To Honor and DefendMark A. Kellner July/August 2004
Close to 200 people attended the annual Religious Liberty Awards Banquet sponsored by Liberty magazine and the International Religious Liberty Association (IRLA), in cooperation with the Seventh-day Adventist Church.
"This dinner had a unique international dimension," said Dr. John Graz, secretary-general of the IRLA.
Liberty editor Lincoln Steed noted that "while religious liberty is threatened in many ways around the world, the broad participation of national representatives and international freedom advocates at this event shows a determination to defend this special freedom."
Highlights of the April 7 dinner, held in the historic United States Senate Caucus Room on Capitol Hill, included an address by Senator Sam Brownback (R-Kansas) and an impassioned keynote by Dr. Barry Black, chaplain of the United States Senate.
Senator Brownback attributed his interest in promoting human rights around the world to an insight gained when, as he said, "a few years back I had the good fortune of having cancer." The life-threatening illness "made me think" about the legacy he wanted to leave for a career in public service: citing Luke 12:48, the senator asserted "to whom much is given, much will be required."
Those denied religious freedom, he said, "deserve our efforts" to help assure those rights. He said those blessed with liberty must, as the Bible enjoins, "remember those in prison as if you were their fellow prisoners, and those who are mistreated as if you yourselves were suffering." Hebrews 13:3.
People suffering from religious oppression "want us to elevate" their case to world attention, Brownback said.
Additional encouragement came from Chaplain Black, retired U.S. Navy Chief of Chaplains, who was appointed to his Senate post in mid-2003, and was the first African-American, the first Seventh-day Adventist pastor, and the first military chaplain to get the job. Addressing the audience, which included religious liberty workers from around the nation and overseas, he cited Ephesians 5:16, and urged, "These are evil days, so make every minute count."
He said workers should "cherish activity—even Zacchaeus was climbing a tree" when Jesus addressed him.
"I believe so many are afraid of dying because they have not truly lived," Chaplain Black said, echoing Senator Brownback's personal testimony about a need for social activism on behalf of religious freedom. The senator noted that his near-fatal illness caused a reevaluation of his priorities, much in the same manner as pizza magnate Thomas Monaghan is using his fortune for Christian causes.
The true "stars" of the evening, however, were not only the speakers, but also those honored by the IRLA for their efforts in promoting religious liberty around the world. At the top of this list was Professor Jean Bauberot, a professor at the famed Sorbonne University in Paris and a member of the French Presidential Commission on Laicity, or the separation of church and state.
In accepting an award from Liberty magazine and the IRLA, Professor Bauberot noted that the work of securing religious freedom in France continues, with the recent government action to curtail the wearing of certain religious articles—including the Muslim hijab, or head scarf—in public places, including schools. He said that such rights should not be blocked and commented on the need for greater understanding among peoples.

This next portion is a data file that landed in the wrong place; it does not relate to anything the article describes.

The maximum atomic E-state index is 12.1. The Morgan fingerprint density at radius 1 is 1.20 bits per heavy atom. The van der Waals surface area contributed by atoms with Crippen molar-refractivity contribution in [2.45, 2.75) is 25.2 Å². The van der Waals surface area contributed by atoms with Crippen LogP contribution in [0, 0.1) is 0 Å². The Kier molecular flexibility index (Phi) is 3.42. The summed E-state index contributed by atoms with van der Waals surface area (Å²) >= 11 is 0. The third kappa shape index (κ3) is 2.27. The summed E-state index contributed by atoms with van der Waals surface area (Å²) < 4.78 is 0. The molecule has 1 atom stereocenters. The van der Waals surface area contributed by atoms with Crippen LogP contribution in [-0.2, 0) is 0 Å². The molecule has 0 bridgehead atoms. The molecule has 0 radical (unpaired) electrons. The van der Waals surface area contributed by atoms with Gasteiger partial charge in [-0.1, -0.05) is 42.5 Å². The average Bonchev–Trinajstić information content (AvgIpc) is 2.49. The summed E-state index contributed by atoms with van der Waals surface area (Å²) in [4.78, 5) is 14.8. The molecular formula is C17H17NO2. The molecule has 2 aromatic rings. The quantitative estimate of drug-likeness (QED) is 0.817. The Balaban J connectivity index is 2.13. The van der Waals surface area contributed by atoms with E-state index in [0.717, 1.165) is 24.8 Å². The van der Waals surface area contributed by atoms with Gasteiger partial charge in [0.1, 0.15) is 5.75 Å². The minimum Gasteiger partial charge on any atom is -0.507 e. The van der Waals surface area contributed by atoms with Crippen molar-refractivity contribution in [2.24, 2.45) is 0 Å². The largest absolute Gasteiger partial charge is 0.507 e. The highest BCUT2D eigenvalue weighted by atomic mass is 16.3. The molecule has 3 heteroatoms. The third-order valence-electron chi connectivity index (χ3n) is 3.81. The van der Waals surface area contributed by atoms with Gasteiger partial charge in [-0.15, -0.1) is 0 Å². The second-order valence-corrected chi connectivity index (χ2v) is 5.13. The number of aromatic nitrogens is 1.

Anatoly Krasikov, professor at the European Institute of the Russian Academy of Sciences in Moscow was another honoree, noted for his work in advising previous Russian presidents and, earlier, Soviet leaders, on religious affairs, as well as for serving as the first president of the IRLA's Moscow chapter. Professor Krasikov expressed appreciation for the recognition of his work, as well as noting that freedom of religion remains a challenge in Russia.
Seventh-day Adventist pastor Viorel Dima, general secretary of the Conscience and Liberty Association in Romania, was recognized for his work in supporting the religious rights of all people in his country. Dima noted that this was not as easy under the former Soviet-era regime, and said he was pleased that there is greater freedom of conscience now.
Also honored for years of service to the cause of religious liberty was Derek Davis, director of the J. M. Dawson Institute of Church-State Studies at Baylor University in Waco, Texas. Honored, but unable to attend, was New York City transit worker Mary Myers, whose desire to observe the Sabbath led to a landmark legal decision in her favor against the Metropolitan Transportation Authority. A number of other longtime workers in the field were also recognized at the event.
The Religious Liberty Banquet is held to bring attention to the issue of religious liberty in the United States and around the world. It is attended by diplomats from more than 30 nations, along with representatives from the Congress and the U.S. Department of Justice, the Department of State, and the Equal Employment Opportunity Commission.
The IRLA is a nonsectarian organization founded in 1893 with the sole purpose of ensuring freedom of conscience for peaceful people of faith. Liberty magazine was founded in 1906 and today has a circulation of approximately 200,000 copies per issue.
Mark Kellner, a regular contributor to Liberty, writes from Silver Spring, Maryland.